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Year : 2015  |  Volume : 2  |  Issue : 1  |  Page : 37-38

Ascariasis presenting as hematemesis in a young boy

Department of Medicine, Hamdard Institute of Medical Sciences and Research, Hamdard University, New Delhi, India

Date of Web Publication4-Jun-2015

Correspondence Address:
Mohammed Mushtaque Ahmad
G15, Department of Medicine, Hamdard Institute of Medical Sciences and Research, Hamdard University, New Delhi - 110 062
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Source of Support: None, Conflict of Interest: None

DOI: 10.4103/2394-2010.158128

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Most cases of round worm infestation are asymptomatic. Their migration to various unusual sites in the gastrointestinal tract leads to uncommon complications such as acute pancreatitis, biliary cholangitis, acalculus cholecystitis, and so on. Accumulation of worms inside intestinal lumen can lead to obstruction, intussuception, or volvulus. However, migration of the worm in the stomach and consequent hematemesis is a very rare complication. Acidic milieu of stomach and its strong peristalsis are considered to be the reason for this rarity. Mechanism of hematemesis is assumed to be erosion of the mucosa either by mechanical process or by the secretions of the worm. This young boy being presented here had vague abdominal complaints and later developed hematemesis along with vomiting out of three living round worms. He brought the worm to hospital and contributed in making prompt diagnosis. He was treated conservatively.

Keywords: Abdominal pain, Ascaris lumbricoides, complications, gastric ascariasis, hematemesis

How to cite this article:
Ahmad MM, Malik PK, Hassan S, Dwivedi S. Ascariasis presenting as hematemesis in a young boy. J Health Res Rev 2015;2:37-8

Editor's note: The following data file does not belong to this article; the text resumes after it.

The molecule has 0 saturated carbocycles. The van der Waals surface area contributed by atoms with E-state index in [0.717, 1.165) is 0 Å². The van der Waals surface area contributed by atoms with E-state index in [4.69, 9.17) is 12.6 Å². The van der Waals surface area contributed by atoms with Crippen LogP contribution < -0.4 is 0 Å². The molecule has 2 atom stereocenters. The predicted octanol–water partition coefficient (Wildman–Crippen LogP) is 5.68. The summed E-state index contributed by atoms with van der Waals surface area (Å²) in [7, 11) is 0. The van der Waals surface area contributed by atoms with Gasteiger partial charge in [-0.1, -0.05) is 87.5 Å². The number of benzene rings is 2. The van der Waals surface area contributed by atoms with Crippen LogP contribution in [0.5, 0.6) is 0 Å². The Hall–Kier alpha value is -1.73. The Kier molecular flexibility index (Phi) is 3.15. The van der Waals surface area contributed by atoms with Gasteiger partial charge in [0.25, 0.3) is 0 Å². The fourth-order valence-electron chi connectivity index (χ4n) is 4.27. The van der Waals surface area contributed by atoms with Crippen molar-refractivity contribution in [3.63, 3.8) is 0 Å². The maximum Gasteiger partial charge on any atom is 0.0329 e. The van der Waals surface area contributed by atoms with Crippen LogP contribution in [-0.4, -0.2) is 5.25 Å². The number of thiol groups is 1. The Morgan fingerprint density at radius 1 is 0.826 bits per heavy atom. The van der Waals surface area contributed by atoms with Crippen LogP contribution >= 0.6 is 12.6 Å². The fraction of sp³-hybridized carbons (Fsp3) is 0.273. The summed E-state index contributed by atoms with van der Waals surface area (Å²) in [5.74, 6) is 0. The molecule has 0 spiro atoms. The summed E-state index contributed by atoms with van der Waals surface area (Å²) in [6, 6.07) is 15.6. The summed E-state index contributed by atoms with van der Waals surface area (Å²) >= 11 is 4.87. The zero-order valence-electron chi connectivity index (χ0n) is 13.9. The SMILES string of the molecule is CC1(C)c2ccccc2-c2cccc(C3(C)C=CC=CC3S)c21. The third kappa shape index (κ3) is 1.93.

How to cite this URL:
Ahmad MM, Malik PK, Hassan S, Dwivedi S. Ascariasis presenting as hematemesis in a young boy. J Health Res Rev [serial online] 2015 [cited 2021 Jun 17];2:37-8. Available from: https://www.jhrr.org/text.asp?2015/2/1/37/158128

  Introduction Top

Ascaris lumbricoides , commonly known as round worms, are the largest nematodes that infest human beings. It is the most common helminthic infestation, with an estimated world prevalence of 25% (0.8-1.22 billion people). [1] Men acquire them by ingesting embryonated eggs present in unhygienic foods and drinks and hatch in duodenum. The small larvae penetrate duodenal mucosa, reach lungs through portal circulation, and molt twice there. They ascend tracheobronchial tree, swallowed, and lodge in small intestine to become adult worms. [2] Migration of the worms in the stomach in rare instances can lead to various uncommon complications. Occurrence of simultaneous hematemesis and vomiting out of live worms, as well as the very role of a patient in providing clue to correct diagnosis prompted us to communicate this report.

  Case report Top

A 17-year-old boy, who had been recently treated as acid peptic disease for his vague abdominal complaints, presented to medicine outpatient department complaining upper abdominal pain, belching, and small amount of hematemesis in early morning, at around 3:00 am. He was surprised by noticing three moving worms contained in the vomitus, which he collected in a jar and brought to the hospital [Figure 1]. His vitals were stable and systemic examinations were unremarkable. The specimens were identified as A. lumbricoides by the microbiologist. His stool examination also revealed fertilized eggs of A. lumbricoides. The patient was prescribed antihelminthic drug (albendazole) and proton pump inhibitor (pantoprazole).